Because it's Villanova that the Gators are playing Sunday for the championship of the Minneapolis Region (4 p.m., CBS TV) and because everyone is very aware of what happened last year when these two teams met in the NCAA Tournament, there is widespread expectation among the national media that Florida will be playing its last game of 2006. No, nobody is saying that Florida doesn't have a chance --- they're saying just the opposite and it won't be a surprise to anyone if Florida wins the game --- but because Villanova beat the Gators last year, because the Wildcats are the top seed in the region and because they have maintained their presence in the national top five since the season began back in November, it's natural to place the favorite's hat on Villanova's head.
Yet while Villanova is favored to win Sunday, there is no doubt that the feel good team in this tournament is the Florida Gators. Villanova is right where everybody expected Villanova to be but the Gators have come out of nowhere and that's a story people like. Florida was picked as low as number 75 nationally by one top publication and was considered fodder for the NIT. Teams that rise from such low expectations are good copy. Villanova may have the best guard tandem in the country in Randy Foye and Allen Ray and the Wildcats may be the single most difficult team in the nation to defend, but the talk of Minneapolis is the team chemistry that Florida has found and maintained throughout this season.
In these days of the me-first, millionaire pro athlete and the college athlete that uses sports as a quick ticket to fame and fortune, it's rare to find a team that's about all the things that a team should be. You hear that oft-used cliché that there is no I in team and with these guys, there really isn't.
Rare? Unheard of is more like it.
Joakim Noah's comet-like race across the sky of stardom in recent weeks has captured the national media's attention but in checking out what Florida's effervescent, charismatic 7-footer (yes, he's seven feet tall) is doing and how he burst onto the scene, the national media has also discovered Al Horford, Corey Brewer, Taurean Green and Lee Humphrey along with subs Adrian Moss, Chris Richard and Walter Hodge. They've discovered and reported that these guys really are different --- they're unselfish, caring, hard working, coachable, deserving … you could go on and on and on.
It is because there is such team chemistry the Gators are 30-6, breathing the rarified air of life at the top of the college basketball heap, and changing the perceptions of the program. Until this year and until this team --- that 2000 run to the national championship game notwithstanding --- Florida was pretty much regarded as a Southeastern Conference power, easily capable of winning 20 games a year and making it to the NCAA Tournament for a game or two but not much else.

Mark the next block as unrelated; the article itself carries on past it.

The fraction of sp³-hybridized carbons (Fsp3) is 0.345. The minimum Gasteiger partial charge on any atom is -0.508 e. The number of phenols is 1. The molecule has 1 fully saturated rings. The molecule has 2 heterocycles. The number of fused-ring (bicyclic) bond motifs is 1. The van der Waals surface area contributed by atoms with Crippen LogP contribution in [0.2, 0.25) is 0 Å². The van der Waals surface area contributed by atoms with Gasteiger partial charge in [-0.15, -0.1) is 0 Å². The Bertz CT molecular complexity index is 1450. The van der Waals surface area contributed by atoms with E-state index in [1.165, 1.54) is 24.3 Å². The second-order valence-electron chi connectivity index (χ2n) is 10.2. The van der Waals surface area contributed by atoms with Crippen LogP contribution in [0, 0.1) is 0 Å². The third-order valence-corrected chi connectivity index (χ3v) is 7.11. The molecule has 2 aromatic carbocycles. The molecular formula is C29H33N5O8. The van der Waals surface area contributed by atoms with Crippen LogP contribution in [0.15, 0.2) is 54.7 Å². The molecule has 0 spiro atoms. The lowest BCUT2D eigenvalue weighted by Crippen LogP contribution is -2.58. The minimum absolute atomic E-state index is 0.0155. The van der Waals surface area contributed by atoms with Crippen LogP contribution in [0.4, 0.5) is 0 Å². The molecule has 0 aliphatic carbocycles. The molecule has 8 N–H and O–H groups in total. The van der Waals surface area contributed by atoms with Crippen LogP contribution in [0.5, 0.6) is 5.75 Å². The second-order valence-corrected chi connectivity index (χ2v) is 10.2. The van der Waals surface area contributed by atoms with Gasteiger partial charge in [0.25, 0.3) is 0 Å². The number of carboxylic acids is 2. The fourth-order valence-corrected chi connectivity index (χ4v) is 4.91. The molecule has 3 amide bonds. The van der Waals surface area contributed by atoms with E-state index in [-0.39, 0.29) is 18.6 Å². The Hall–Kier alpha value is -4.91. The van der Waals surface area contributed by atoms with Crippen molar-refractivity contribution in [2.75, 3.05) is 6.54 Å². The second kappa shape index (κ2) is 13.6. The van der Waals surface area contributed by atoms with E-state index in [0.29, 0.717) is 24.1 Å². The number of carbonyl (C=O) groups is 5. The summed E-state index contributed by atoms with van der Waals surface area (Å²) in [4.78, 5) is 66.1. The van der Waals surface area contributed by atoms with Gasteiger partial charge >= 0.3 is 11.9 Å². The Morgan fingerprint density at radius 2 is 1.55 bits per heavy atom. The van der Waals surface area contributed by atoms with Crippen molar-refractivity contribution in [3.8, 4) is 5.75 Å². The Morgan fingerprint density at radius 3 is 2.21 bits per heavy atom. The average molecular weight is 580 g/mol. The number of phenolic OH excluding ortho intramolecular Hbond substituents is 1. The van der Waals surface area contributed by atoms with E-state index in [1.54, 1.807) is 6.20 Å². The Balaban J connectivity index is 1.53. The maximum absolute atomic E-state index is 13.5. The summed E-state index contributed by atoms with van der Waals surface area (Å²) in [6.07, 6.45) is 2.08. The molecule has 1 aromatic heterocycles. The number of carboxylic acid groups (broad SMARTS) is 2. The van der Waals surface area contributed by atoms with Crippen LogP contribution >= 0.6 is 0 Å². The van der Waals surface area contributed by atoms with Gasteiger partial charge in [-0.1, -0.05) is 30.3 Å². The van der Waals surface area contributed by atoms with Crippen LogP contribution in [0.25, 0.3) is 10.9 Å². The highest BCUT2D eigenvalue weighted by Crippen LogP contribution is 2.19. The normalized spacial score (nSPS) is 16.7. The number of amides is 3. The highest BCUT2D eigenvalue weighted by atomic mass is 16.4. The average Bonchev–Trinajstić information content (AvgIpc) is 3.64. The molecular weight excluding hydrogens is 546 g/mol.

Now, with this team and particularly after Friday night's win over Georgetown, the perception has changed. That win over Georgetown was like a confirmation that the Gators have finally arrived as a true national program capable of beating anyone in the nation. It's one thing to get an occasional win over a big time program during the regular season but where you earn your stripes in these days and times is on the battlefields of the NCAA Tournament.
Florida's wins over South Alabama and Wisconsin-Milwaukee in the first two rounds of this year's tournament were helpful, but it let's face it. Those two teams aren't anything more than occasional blips on the national radar. You don't change perceptions beating teams from the Sun Belt and Horizon conferences but you do open eyes when you whack a Big East team in the Sweet 16, especially if it's a Big East team with the tradition of Georgetown.
Even though the Gators came into the game with a better record (29-6 to 23-9) than Georgetown, the Hoyas were thought to be tougher and better because of their Big East pedigree and a win over second seeded Ohio State in the NCAA Tournament's second round. Florida was every bit as tough and proved to be better, especially by beating a Big East team in a Big East kind of game. It was grind it out, belly to belly defense all the way. Everyone knew Georgetown could play that way. What they didn't know was that Donovan was confident enough in his team to play a grind it out game almost exclusively in straight man to man defense. Everyone expected zone. What they got was a team that plays fundamental defense as well as anyone in the country.
So with one win, Florida probably changed its national perception once and for all. In reality, the Gators were already there but they needed a signature win of sorts and they got it by beating Georgetown.
And that brings us to Sunday's game against Villanova, less than 48 hours after the win over Georgetown but light years later in terms of perception. It's amazing what one win can do for you. Should the Gators beat Villanova --- and they are certainly more than capable of coming away with a win --- nobody will be calling this trip to the Final Four a fluke. If they lose, nobody will be saying they shouldn't have gotten his far in the first place. That fact alone tells you that the national respect Florida basketball has been yearning has finally been earned.
Just to show you how far the Gators have come in ten years under Billy Donovan and in particular, how far Donovan has taken them in the past year, prominent writers from two national publications have already indicated the Gators will probably be their preseason number one team next year. For that to even merit consideration, it says we've come a long way, baby.